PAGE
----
In the case of Mother Teresa, she had an aspect of the Gospel, I’m not sure how she phrased it, but her charism was to serve Christ present in the poorest of the poor. And that’s the way their spirituality is, that’s the way they live among the poorest of the poor. In our case, at the core of the charism is the Christ of public life who says the Kingdom of God is at hand, the message that the love of God has come into the world and is about to reign because it has power over death, sin, and is stronger than anything else. Perhaps we can phrase that message of the Kingdom of Christ by saying the victory of God’s love is at hand, that’s what inspired hope in the people and that’s what he preached. That’s what he showed in his words, miracles and charity in forgiving sins, that power of the love of God. He used that image of the Kingdom of God. And then at his death and resurrection he made that happen.

So we look at Christ and our spirituality as a relationship with that living Christ, who teaches that message, shows it, and from that perspective we strive to live the whole Gospel, love the Church as he did, love Mary as he did, but with that perspective that the power of the love of God is the Kingdom and that that love of God is witnessed by giving our life. The spirituality part is very simple – it’s about a relationship with Christ.

The mission is to let us draw ourselves to the mission of proclaiming that truth, very specifically trying to do something Christ did, involving other people in the mission of Christ. By calling and forming apostles, in our apostolic mission we do many things. We work with youth, families and schools, but the common idea in all of them is to awaken in Christians the call to the apostolate, to let themselves be involved in Christ’ mission.

And then the community, and that’s a very important aspect that may not be well known in public opinion. Our charism is not just the Legion of Christ, but there’s a wider spiritual family, Regnum Christi. So that charism inspires a type of community that has different families in it, the Legionaries Christ, consecrated men and women of Regnum Christi, laypeople who live in the world, that together try to serve the Church from where they are, to serve that charism to proclaim the Kingdom of Christ, the victory of God’s love, through their testimony but also through concrete apostolic action, by becoming apostles themselves together. And that togetherness of the community is one of the aspects that puts us in continuity with this whole development of the Church in the last 100 years – the lay apostolate of the truth that we’re forming in the Church. It’s not just the clergy but we’re all the people of God and trying to fulfil His mission.

This all sounds very good but also a little vague and general.

Yes, you’re right. We do many different things like the Jesuits, the Franciscans, etc. They all do many things, but it’s more about the way you live the Gospel and what you do, the vision, the perspective on Christ that you offer the Church and others. Concretely, what we do changes very much from country to country, but the spirit is the same. We want to awaken in lay people the call to the apostolate. In Mexico, it’s very strong in education, schools and universities, and in the U.S. it’s more about trying to work together with the local Church, working together with the pastors in forming people to run youth groups, spiritual exercises, giving spiritual formation ourselves. So if we say our mission is just part of our charism is to form apostles, that’s quite concrete. It always has this formative aspect: youth work, family work, but always trying to help people grow in their Christian vocation, not staying on the sanctity level but moving towards commitment to society and the local Church level.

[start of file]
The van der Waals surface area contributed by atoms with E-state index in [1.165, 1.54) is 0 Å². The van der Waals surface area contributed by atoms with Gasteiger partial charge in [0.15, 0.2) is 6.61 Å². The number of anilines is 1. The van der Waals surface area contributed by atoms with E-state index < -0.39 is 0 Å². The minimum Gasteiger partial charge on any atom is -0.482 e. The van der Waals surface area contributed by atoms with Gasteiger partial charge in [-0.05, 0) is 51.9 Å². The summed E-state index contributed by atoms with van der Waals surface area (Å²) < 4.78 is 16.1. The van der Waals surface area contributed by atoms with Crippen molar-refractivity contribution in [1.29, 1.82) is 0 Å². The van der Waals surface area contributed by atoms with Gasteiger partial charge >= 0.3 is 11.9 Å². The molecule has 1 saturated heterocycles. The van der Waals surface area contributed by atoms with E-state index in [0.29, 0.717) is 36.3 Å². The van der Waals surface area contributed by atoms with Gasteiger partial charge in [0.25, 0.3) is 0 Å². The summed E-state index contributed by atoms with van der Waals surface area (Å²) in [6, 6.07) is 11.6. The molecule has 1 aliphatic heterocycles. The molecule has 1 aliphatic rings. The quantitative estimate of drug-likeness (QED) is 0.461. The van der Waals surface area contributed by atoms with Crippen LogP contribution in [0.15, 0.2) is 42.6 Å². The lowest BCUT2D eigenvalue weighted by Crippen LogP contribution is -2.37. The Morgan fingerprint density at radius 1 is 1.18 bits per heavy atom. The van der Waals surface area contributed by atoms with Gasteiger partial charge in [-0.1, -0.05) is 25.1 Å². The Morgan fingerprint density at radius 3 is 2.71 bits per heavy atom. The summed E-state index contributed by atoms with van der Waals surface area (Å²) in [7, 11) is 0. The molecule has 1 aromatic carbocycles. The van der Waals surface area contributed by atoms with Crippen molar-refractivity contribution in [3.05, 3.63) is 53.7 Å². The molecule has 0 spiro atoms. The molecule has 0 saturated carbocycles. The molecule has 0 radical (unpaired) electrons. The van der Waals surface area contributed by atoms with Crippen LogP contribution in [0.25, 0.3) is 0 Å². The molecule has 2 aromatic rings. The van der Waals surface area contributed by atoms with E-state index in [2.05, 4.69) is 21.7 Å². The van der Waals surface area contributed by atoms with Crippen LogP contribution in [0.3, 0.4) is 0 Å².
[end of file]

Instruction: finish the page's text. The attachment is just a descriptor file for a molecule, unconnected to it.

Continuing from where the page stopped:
How many priestly ordinations have you had in the midst of these challenges and how many priests have you lost?

The number of legionary priests who have left the Congregation from 2010 to November 14th, 2013 is 84 – 33 in 2010, 18 in 2011, 9 in 2012, and 24 so far this year. The number of priests ordained those same years up: 60, 62, 49, and around 30 expected for this year. Figures for religious in formation – those who are not yet priests – who left the Legion, are: 147, 169, 123. Data for 2013 is not yet available, but my guess is that it is about 100. Most of these requests to leave the Legion are a consequence of the natural process of discernment of a vocation. Some had to do with the crisis and the renewal process.

Our latest stats sent to the Holy See correspond to December 31, 2012: Bishops 3, Priests 953, Religious and novices 932, Students in minor seminary 945. At that moment we have 109 houses in 22 countries. Members include 38 different nationalities.

Regarding ordinations for next year, there should be a bigger group. Reasons for leaving the Congregation are different. Some take a year’s leave and come back, and there are the ones who are exclaustrated. Technically and canonically really they are still members, they just have permission to be outside. But it’s not that frequent they come back. And then there are those who have already left. Those who are exclaustrated – realistically, many of them will leave.

Fr De Guedes, a general counsellor and senior figure in the Legion left recently. It seemed he wanted to leave completely but was persuaded not to. What were the reasons behind this?

He was very specific in saying he wasn’t leaving definitively. He asked for exclaustration but not incardination in the diocese. I myself was surprised. He was a friend and I would have preferred him to stay. He’s been a good element, very active and passionate about the renewal. He was clear in his letter and when he spoke to the brothers here, he said that he’s leaving because he’s tired. Why is he tired? Because he feels it’s not going fast enough. But he’s not leaving because he doesn’t have hope for the reform, but because he doesn’t’ have the strength to be living under the pressure of seeing things that maybe he would like to do and the time has not yet come.